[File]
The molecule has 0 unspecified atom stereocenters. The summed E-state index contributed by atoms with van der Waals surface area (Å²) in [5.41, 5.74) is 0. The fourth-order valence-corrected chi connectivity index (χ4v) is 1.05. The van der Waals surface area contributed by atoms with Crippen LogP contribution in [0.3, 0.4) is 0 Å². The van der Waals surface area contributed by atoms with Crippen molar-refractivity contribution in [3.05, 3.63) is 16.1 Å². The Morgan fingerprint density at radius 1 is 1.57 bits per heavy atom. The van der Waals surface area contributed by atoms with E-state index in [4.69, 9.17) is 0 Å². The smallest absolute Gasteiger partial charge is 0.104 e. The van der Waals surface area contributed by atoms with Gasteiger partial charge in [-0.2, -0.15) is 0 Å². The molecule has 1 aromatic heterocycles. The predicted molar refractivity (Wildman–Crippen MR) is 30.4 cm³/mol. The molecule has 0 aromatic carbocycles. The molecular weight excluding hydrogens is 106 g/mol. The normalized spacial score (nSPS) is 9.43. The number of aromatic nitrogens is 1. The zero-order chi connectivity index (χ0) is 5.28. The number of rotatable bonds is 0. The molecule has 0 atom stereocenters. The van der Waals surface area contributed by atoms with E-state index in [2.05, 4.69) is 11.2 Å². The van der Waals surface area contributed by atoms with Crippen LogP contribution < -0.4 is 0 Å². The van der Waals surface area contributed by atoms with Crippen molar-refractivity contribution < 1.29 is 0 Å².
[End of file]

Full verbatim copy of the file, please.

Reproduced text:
The molecule has 0 unspecified atom stereocenters. The summed E-state index contributed by atoms with van der Waals surface area (Å²) in [5.41, 5.74) is 0. The fourth-order valence-corrected chi connectivity index (χ4v) is 1.05. The van der Waals surface area contributed by atoms with Crippen LogP contribution in [0.3, 0.4) is 0 Å². The van der Waals surface area contributed by atoms with Crippen molar-refractivity contribution in [3.05, 3.63) is 16.1 Å². The Morgan fingerprint density at radius 1 is 1.57 bits per heavy atom. The van der Waals surface area contributed by atoms with E-state index in [4.69, 9.17) is 0 Å². The smallest absolute Gasteiger partial charge is 0.104 e. The van der Waals surface area contributed by atoms with Gasteiger partial charge in [-0.2, -0.15) is 0 Å². The molecule has 1 aromatic heterocycles. The predicted molar refractivity (Wildman–Crippen MR) is 30.4 cm³/mol. The molecule has 0 aromatic carbocycles. The molecular weight excluding hydrogens is 106 g/mol. The normalized spacial score (nSPS) is 9.43. The number of aromatic nitrogens is 1. The zero-order chi connectivity index (χ0) is 5.28. The number of rotatable bonds is 0. The molecule has 0 atom stereocenters. The van der Waals surface area contributed by atoms with E-state index in [2.05, 4.69) is 11.2 Å². The van der Waals surface area contributed by atoms with Crippen LogP contribution < -0.4 is 0 Å². The van der Waals surface area contributed by atoms with Crippen molar-refractivity contribution < 1.29 is 0 Å².